It is a small evergreen tree growing to 10-12m (~32 ft) tall, with a short, often irregularly-shaped trunk. The leaves are spirally arranged, leathery textured, elliptic to obovate, 4 to 22 cm long and 2 to 15 cm broad, with a smooth margin. The flowers are produced in a panicle or corymb up to 26 cm long, each flower small, pale green at first then turning reddish, with five slender, acute petals 7 to 15 mm long.
What appears to be the fruit of the cashew tree is an oval or pear-shaped accessory fruit or false fruit that develops from the receptacle of the cashew flower. Called the cashew apple, better known in Central America as "marañón", it ripens into a yellow and/or red structure about 5–11 cm long. It is edible, and has a strong "sweet" smell and a sweet taste. The pulp of the cashew apple is very juicy, and the skin is fragile, thus making it unsuitable for transport.
The true fruit of the cashew tree is a kidney or boxing-glove shaped drupe that grows at the end of the pseudofruit. Actually, the drupe develops first on the tree, and then the peduncle expands into the pseudofruit. Within the true fruit is a single seed, the cashew nut. Although a nut in the culinary sense, in the botanical sense the fruit of the cashew is a seed. The seed is surrounded by a double shell containing a dermatogenic phenolic resin, urushiol, a potent skin irritant toxin also found in the related poison ivy. Some people are allergic to cashew nuts, but cashews are a less frequent allergen than some nuts.
Other vernacular names include cajueiro, cashu, casho, acajuiba, caju, acajou, acaju, acajaiba, alcayoiba, anacarde, anacardier, anacardo, Andi parippu (in Malayalam), cacajuil, cajou, gajus, godambi (in Kannada), jeedi pappu (in Telugu), jocote maranon, maranon, merey, Mundhiri paruppu (Tamil), noix d’acajou, pomme cajou, pomme, jambu, jambu golok, jambu mete, jambu monyet, jambu terong, kasoy. In the Antilles, in Puerto Rico, it is known as pajuil and in the Dominican Republic as the cajuil. The pseudofruit is the main part used as raw fruit.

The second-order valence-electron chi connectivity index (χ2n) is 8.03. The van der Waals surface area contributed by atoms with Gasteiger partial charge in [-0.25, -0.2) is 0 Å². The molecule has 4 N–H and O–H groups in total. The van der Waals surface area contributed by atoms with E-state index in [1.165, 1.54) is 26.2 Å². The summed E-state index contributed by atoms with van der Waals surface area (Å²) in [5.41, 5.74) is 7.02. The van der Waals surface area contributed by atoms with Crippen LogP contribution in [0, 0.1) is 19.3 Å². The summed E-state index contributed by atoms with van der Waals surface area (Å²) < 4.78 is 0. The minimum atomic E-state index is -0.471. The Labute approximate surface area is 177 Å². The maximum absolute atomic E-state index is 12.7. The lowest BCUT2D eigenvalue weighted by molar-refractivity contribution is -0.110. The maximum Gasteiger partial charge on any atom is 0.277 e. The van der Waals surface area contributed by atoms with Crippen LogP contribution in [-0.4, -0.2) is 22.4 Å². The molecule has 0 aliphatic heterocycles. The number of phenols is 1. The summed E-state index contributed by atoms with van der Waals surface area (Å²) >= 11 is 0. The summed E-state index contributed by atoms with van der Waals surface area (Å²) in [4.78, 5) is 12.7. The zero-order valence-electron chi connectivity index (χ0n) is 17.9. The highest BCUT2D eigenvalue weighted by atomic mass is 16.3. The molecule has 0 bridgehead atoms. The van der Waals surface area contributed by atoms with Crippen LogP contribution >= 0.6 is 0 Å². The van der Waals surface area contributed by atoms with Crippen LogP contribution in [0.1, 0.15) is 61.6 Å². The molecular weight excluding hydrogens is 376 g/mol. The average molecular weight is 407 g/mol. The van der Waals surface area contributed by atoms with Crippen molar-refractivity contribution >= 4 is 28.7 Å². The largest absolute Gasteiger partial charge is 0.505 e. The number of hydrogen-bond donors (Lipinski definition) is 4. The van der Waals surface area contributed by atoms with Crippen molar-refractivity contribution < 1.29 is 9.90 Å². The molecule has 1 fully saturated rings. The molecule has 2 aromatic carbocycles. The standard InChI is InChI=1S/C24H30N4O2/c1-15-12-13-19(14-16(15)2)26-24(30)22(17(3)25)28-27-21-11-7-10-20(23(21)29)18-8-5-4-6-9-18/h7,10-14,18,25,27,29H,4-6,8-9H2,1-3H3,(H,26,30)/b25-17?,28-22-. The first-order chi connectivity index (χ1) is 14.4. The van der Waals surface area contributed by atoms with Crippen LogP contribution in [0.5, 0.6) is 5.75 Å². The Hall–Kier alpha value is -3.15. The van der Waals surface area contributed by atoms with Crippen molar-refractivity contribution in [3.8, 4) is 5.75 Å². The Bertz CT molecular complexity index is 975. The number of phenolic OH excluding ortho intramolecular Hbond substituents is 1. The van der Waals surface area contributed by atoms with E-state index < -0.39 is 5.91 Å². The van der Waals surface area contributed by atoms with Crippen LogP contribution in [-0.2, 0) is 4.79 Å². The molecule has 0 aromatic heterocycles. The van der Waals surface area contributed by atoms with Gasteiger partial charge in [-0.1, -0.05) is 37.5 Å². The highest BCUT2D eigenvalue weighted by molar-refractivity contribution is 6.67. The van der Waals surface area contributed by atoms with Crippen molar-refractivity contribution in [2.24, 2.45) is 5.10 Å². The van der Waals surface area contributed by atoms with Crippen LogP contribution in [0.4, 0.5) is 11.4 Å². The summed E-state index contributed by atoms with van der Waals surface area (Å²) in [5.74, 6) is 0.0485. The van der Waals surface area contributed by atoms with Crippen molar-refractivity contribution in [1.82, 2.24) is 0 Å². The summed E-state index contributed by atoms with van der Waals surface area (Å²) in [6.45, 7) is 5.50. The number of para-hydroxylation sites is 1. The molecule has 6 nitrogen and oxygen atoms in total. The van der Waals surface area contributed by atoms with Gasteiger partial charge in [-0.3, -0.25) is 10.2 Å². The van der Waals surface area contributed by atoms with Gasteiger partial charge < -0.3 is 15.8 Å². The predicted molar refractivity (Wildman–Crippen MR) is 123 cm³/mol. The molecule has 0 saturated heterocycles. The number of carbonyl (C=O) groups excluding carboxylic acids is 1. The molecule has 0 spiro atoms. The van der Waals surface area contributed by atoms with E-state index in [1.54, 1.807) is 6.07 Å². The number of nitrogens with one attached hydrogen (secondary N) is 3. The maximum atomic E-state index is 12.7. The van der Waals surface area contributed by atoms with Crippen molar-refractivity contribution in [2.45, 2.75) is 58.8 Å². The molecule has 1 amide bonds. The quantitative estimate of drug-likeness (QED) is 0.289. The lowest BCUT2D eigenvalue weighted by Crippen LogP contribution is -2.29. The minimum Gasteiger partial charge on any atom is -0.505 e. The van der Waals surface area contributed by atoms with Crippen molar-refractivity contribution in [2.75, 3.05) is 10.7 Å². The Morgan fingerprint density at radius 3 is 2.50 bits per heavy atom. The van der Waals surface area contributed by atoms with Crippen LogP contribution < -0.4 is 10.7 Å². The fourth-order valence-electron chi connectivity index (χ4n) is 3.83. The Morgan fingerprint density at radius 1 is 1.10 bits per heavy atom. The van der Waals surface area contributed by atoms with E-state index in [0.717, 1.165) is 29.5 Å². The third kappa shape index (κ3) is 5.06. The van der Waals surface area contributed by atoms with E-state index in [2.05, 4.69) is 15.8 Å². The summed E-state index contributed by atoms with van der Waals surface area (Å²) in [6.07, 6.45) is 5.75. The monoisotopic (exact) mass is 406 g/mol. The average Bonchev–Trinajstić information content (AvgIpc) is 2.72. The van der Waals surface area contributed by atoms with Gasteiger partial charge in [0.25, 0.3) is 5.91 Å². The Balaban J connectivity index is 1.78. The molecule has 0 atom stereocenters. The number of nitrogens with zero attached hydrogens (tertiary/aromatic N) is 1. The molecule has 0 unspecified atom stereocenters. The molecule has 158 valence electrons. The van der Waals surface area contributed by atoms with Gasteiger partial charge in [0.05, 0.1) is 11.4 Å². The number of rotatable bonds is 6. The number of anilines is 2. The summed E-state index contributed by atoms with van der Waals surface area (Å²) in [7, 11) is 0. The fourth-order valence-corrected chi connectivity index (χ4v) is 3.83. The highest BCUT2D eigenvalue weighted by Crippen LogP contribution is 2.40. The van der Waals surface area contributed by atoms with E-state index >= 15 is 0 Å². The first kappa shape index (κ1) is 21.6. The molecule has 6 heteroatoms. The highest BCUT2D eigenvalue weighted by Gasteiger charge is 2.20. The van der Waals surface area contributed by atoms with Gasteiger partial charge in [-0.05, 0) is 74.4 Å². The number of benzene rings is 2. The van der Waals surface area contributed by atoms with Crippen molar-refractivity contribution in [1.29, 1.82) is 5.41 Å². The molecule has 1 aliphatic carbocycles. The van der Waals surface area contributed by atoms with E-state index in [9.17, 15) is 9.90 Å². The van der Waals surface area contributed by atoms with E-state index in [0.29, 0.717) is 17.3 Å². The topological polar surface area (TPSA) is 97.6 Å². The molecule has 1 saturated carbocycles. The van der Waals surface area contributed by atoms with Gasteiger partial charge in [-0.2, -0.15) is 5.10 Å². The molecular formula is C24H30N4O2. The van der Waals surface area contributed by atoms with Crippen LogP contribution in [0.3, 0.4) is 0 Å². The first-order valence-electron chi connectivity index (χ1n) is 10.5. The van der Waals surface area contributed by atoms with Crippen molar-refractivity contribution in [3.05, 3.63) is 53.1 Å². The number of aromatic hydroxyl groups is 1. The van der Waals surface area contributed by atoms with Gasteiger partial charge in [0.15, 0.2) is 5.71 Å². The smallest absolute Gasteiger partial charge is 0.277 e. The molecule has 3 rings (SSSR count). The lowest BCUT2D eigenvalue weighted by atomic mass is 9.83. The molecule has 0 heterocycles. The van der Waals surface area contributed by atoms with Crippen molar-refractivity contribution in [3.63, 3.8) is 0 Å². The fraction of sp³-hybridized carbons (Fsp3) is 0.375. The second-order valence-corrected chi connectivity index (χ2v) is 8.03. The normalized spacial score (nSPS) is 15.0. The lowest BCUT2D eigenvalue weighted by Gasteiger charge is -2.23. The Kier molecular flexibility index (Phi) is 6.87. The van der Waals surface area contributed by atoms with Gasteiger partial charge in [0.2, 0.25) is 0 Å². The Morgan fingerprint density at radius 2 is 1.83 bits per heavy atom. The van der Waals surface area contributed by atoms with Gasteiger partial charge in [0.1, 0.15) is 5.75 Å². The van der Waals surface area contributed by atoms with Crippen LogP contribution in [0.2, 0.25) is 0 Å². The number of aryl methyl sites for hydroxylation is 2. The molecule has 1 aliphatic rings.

Cashew nut output in 2005
Originally spread from Brazil by the Portuguese, the cashew tree is now cultivated in all regions with a sufficiently warm and humid climate.
Cashew is produced in around 32 countries of the world. The world production figures of cashew crop, published by the UN's Food and Agriculture Organization (FAO), was around 3.1 million tons per annum. The major raw cashew producing countries with their production figures in 2006 (as per the FAO) are Vietnam (941,600 tons), Nigeria (636,000 tons), India (573,000 tons), Brazil (236,140 tons) and Indonesia (122,000 tons).
World’s total area under the cultivation of cashew is around 33,900 km². India ranks first in area utilized for cashew production, though its yields are relatively low. The world’s average yield is 817 pounds per acre (916 kg/hectare) of land
Collectively, Vietnam, Nigeria, India and Brazil account for more than 90% of all cashew kernel exports. Some varieties of cashews come from Kollam or Quilon in Kerala, Southern India which alone produces 4,000 tons of cashews per annum. The major trading centers of cashew in India are Palasa, Kollam or Quilon Mangalore and Kochi.